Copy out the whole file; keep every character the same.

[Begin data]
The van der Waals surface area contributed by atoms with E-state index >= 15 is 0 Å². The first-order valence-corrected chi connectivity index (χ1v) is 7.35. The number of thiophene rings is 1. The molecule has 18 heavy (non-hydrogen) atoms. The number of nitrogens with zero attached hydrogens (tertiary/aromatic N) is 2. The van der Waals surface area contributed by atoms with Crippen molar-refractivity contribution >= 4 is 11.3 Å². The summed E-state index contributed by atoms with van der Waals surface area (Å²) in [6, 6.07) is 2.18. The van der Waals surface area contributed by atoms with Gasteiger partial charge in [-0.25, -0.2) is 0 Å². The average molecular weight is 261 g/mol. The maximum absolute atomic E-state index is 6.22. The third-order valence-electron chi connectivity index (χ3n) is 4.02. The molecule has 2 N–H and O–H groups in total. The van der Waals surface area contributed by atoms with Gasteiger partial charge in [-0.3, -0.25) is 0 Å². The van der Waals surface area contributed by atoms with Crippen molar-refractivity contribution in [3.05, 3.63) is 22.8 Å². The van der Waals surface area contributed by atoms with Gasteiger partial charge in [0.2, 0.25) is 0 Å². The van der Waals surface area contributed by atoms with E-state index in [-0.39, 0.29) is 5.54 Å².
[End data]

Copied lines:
The van der Waals surface area contributed by atoms with E-state index >= 15 is 0 Å². The first-order valence-corrected chi connectivity index (χ1v) is 7.35. The number of thiophene rings is 1. The molecule has 18 heavy (non-hydrogen) atoms. The number of nitrogens with zero attached hydrogens (tertiary/aromatic N) is 2. The van der Waals surface area contributed by atoms with Crippen molar-refractivity contribution >= 4 is 11.3 Å². The summed E-state index contributed by atoms with van der Waals surface area (Å²) in [6, 6.07) is 2.18. The van der Waals surface area contributed by atoms with Gasteiger partial charge in [-0.25, -0.2) is 0 Å². The average molecular weight is 261 g/mol. The maximum absolute atomic E-state index is 6.22. The third-order valence-electron chi connectivity index (χ3n) is 4.02. The molecule has 2 N–H and O–H groups in total. The van der Waals surface area contributed by atoms with Gasteiger partial charge in [-0.3, -0.25) is 0 Å². The van der Waals surface area contributed by atoms with Crippen molar-refractivity contribution in [3.05, 3.63) is 22.8 Å². The van der Waals surface area contributed by atoms with Gasteiger partial charge in [0.2, 0.25) is 0 Å². The van der Waals surface area contributed by atoms with E-state index in [-0.39, 0.29) is 5.54 Å².